After the event 102 people had to be accommodated and fed on an island with only one proper dwelling house. Women and the cabin passengers and some of the crew were accommodated in Vatersay house the rest in a farm steading, primitive black houses, stables and pigsty. With some of the survivors being told to mind the pigs. Most of the locals could only speak Gaelic so communications were difficult and food was scarce. Hospitality initially was grudging as the tenant of the farm a Mr Donald Mclellan was away and his brother was in charge. No organized return to civilisation either with the passengers having to make their own way back to Glasgow and Liverpool the first group of 30 leaving Castlebay in Barra on the third of October.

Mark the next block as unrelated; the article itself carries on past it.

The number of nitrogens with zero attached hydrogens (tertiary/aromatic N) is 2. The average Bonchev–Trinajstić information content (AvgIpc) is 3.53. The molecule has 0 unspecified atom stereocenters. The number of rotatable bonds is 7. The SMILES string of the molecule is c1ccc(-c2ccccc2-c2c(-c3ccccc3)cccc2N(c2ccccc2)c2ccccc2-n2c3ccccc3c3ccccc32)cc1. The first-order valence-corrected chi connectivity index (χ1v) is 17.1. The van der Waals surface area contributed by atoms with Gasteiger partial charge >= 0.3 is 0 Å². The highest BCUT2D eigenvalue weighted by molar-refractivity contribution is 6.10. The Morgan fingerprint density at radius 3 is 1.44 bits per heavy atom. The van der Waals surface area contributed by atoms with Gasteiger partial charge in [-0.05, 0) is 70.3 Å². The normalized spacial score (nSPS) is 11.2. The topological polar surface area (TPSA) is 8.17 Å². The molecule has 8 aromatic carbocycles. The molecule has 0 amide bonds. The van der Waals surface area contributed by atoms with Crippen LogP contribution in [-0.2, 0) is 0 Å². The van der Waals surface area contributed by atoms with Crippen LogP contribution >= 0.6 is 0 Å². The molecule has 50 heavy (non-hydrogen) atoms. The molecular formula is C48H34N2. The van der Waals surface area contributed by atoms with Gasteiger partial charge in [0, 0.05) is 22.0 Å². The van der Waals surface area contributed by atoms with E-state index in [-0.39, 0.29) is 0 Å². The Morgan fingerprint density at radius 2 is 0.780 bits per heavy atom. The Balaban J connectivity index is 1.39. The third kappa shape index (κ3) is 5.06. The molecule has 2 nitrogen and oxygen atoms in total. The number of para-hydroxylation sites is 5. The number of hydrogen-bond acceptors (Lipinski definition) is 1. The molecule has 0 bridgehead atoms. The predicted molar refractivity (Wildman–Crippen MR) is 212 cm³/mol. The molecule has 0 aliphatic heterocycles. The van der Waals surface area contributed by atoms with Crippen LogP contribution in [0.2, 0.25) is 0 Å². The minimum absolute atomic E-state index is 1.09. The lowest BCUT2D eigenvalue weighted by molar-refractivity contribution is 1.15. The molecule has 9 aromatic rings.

Charles Brown a seaman on the Annie Jane said when questioned at the inquiry. Q. “When you landed did the natives treat you kindly?” Well they would have treated us very kindly, only I do not know whether they had anything to give us. The first they gave us was well enough, but the next day they would not give us anything, and we had to go down to the beach and pick up our own salt meat and cook it, and we came upon a cask of oatmeal and we took the heart out of it and made soup.